Refugees from the Democratic Republic of Congo (DRC) took to the streets in Johannesburg last Thursday to voice their frustrations over being mistreated by the justice system. They complained about being sent back and forth by the courts and the Sheriff’s Office, while complaining about a financial scam allegedly committed by one of their own.
They say Daniel Kalombo, an established engineer and South African citizen, stole R400 000 from them. The whole dilemma started in 2008 when Kalombo convinced the refugees to help him raise funds to build apartments for them as a community.
“It’s been over 5-years now and he has gone AWOL on us and has denied ever being affiliated with the community and our claims. The case has been pending since 2010. All the courts do is delay the matter and send us to another court”, says Alelette Mokudi (19), one of the protesters on Juta Street, Braamfontein. The refugees say Kalombo was a member of their church and seemingly convinced them to come together to pool money for the apartments. They trusted Kalombo because he has a South African ID.
.“Kalombo crooked us just because he is a South African citizen; we are completely disregarded by the law and the bank. The issue no longer becomes about how we were violated but rather how we are refugees and that we can’t prove anything even though we have eligible documents”, said Meda Mokola (29), a mother of three children who has been living in South Africa for over 10-years and still has no citizenship. In her attempts to get an ID, she says Home Affairs will only give her three month permits, which she has been extending since her arrival.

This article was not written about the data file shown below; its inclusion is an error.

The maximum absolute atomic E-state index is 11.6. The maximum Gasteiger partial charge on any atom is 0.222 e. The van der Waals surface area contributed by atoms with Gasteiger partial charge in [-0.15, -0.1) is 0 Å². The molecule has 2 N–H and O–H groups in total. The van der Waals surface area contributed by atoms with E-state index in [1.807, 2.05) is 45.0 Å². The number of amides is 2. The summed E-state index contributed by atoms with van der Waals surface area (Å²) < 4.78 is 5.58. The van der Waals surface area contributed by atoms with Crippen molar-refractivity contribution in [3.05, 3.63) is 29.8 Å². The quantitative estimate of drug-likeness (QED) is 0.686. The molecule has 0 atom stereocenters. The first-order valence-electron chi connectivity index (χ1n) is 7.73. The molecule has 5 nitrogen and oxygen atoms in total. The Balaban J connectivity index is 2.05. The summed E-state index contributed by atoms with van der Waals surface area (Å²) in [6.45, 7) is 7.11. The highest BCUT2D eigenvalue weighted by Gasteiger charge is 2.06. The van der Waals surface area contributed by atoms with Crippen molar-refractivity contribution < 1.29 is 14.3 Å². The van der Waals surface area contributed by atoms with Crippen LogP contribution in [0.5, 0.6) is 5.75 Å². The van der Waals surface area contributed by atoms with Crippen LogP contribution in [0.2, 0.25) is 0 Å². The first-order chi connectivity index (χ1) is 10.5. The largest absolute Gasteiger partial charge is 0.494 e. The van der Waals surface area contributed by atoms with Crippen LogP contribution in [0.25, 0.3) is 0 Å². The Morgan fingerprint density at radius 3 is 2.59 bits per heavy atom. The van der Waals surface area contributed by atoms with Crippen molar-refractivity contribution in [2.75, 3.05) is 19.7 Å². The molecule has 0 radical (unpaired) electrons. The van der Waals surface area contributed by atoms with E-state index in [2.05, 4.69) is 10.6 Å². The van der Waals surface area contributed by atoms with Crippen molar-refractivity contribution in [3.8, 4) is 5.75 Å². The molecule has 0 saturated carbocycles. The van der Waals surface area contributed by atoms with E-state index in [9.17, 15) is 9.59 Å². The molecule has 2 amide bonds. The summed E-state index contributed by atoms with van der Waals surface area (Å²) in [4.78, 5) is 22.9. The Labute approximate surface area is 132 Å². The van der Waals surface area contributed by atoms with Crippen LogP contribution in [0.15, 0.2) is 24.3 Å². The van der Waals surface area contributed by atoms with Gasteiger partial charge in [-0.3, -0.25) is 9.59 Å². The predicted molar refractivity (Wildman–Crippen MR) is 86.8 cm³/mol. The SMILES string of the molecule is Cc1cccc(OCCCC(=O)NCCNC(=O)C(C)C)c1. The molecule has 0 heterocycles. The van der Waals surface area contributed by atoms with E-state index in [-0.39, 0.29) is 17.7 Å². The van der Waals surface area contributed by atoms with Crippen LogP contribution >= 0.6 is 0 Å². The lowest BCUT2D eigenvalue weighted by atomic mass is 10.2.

These people came as a Congolese community to protest with placards in front of the Johannesburg Sheriff’s Offices. They are looking for any form of resolution to get their hard-earned money back and move forward with their lives.
“This matter will take a long while to resolve, due to the fact that we are foreigners. The law of South Africa is not fair,” said David Mande, one of the protesters. Amongst this group of people were mothers, students and even children. It didn’t seem that the Sheriff’s Office was taking them seriously; one officer laughed at the group as he arrived for work.Foreigners often complain about poor treatment in South Africa. This case, it seems, is another example where they have been alienated by the justice system.